The Math Forum

Search All of the Math Forum:

Views expressed in these public forums are not endorsed by NCTM or The Math Forum.

Math Forum » Discussions » sci.math.* » sci.math

Notice: We are no longer accepting new posts, but the forums will continue to be readable.

Topic: I Bet $25 to your $1 (PayPal) That You Can’t P
rove Naive Set Theory Inconsistent

Replies: 7   Last Post: Feb 18, 2013 1:48 PM

Advanced Search

Back to Topic List Back to Topic List Jump to Tree View Jump to Tree View   Messages: [ Previous | Next ]

Posts: 1,635
Registered: 2/27/06
Re: I Bet $25 to your $1 (PayPal) That You Can’t P
rove Naive Set Theory Inconsistent

Posted: Feb 17, 2013 10:14 PM
  Click to see the message monospaced in plain text Plain Text   Click to reply to this topic Reply

On Feb 17, 8:36 pm, Jeff Barnett <> wrote:
> Graham Cooper wrote, On 2/17/2013 4:07 PM:

> > Is any definable collection a set?
> > That is the usual meaning of Naive Set Theory.
> I suggest we don't need your definition. The world (99%) tells the
> student to consult "Naive Set Theory," Paul R. Halmos (1960) D. von
> Nostrand. For the rest (1%) the term means ZF sans Choice and Continuum.
> Why would you think of tossing your definition out here? And why Prolog
> at all? Speak the common language.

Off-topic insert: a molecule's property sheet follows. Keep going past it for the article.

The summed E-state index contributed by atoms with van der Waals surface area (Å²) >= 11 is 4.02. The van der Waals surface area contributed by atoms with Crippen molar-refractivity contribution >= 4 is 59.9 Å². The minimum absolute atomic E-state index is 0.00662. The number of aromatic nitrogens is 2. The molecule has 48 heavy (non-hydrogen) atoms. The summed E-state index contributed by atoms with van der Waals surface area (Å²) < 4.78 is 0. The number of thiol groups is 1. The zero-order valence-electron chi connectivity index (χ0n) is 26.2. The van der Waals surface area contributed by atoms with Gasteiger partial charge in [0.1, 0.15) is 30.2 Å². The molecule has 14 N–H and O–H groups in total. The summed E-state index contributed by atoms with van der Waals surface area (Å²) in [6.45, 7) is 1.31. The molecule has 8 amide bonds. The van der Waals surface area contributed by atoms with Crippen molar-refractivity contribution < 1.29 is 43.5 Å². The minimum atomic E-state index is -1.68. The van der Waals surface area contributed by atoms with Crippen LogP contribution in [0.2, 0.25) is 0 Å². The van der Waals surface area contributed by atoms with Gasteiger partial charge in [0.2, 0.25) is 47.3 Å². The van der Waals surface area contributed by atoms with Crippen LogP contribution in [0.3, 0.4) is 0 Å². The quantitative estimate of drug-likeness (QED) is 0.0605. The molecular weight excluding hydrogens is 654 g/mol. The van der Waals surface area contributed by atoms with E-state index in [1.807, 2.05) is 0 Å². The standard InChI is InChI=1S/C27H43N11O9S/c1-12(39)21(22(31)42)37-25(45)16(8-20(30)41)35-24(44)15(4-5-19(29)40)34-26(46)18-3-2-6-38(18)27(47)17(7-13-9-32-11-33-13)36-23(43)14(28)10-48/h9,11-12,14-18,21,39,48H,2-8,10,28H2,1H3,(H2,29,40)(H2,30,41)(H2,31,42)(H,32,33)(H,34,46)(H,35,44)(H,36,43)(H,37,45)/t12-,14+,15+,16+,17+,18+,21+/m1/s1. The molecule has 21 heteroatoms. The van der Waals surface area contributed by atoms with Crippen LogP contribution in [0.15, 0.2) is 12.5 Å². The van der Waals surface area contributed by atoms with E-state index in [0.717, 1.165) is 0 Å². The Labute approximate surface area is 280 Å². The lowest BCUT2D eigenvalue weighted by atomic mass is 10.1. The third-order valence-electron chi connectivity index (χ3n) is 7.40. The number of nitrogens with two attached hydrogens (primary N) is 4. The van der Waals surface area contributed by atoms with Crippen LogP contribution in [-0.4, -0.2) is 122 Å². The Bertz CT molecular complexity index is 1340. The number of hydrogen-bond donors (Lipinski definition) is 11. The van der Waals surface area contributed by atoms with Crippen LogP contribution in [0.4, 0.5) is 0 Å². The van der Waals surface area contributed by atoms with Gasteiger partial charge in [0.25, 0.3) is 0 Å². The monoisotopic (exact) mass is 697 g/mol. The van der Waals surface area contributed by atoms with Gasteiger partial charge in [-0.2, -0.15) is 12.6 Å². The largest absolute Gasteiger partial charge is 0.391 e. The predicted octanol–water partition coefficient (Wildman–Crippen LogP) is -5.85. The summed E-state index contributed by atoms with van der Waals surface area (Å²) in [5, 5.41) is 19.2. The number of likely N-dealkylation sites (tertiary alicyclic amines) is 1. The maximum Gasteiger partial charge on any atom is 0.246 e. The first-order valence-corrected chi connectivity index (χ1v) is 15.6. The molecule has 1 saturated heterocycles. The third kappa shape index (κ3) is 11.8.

> --
> Jeff Barnett

That was 60 years later. Russell wrote to Gottlob Frege with news of
his paradox on June 16, 1902. The paradox was of significance to
Frege's logical work since, in effect, it showed that the axioms Frege
was using to formalize his logic were inconsistent. Specifically,
Frege's Rule V, which states that two sets are equal if and only if
their corresponding functions coincide in values for all possible
arguments, requires that an expression such as f(x) be considered both
a function of the argument x and a function of the argument f. In
effect, it was this ambiguity that allowed Russell to construct R in
such a way that it could both be and not be a member of itself.


Point your RSS reader here for a feed of the latest messages in this topic.

[Privacy Policy] [Terms of Use]

© The Math Forum at NCTM 1994-2018. All Rights Reserved.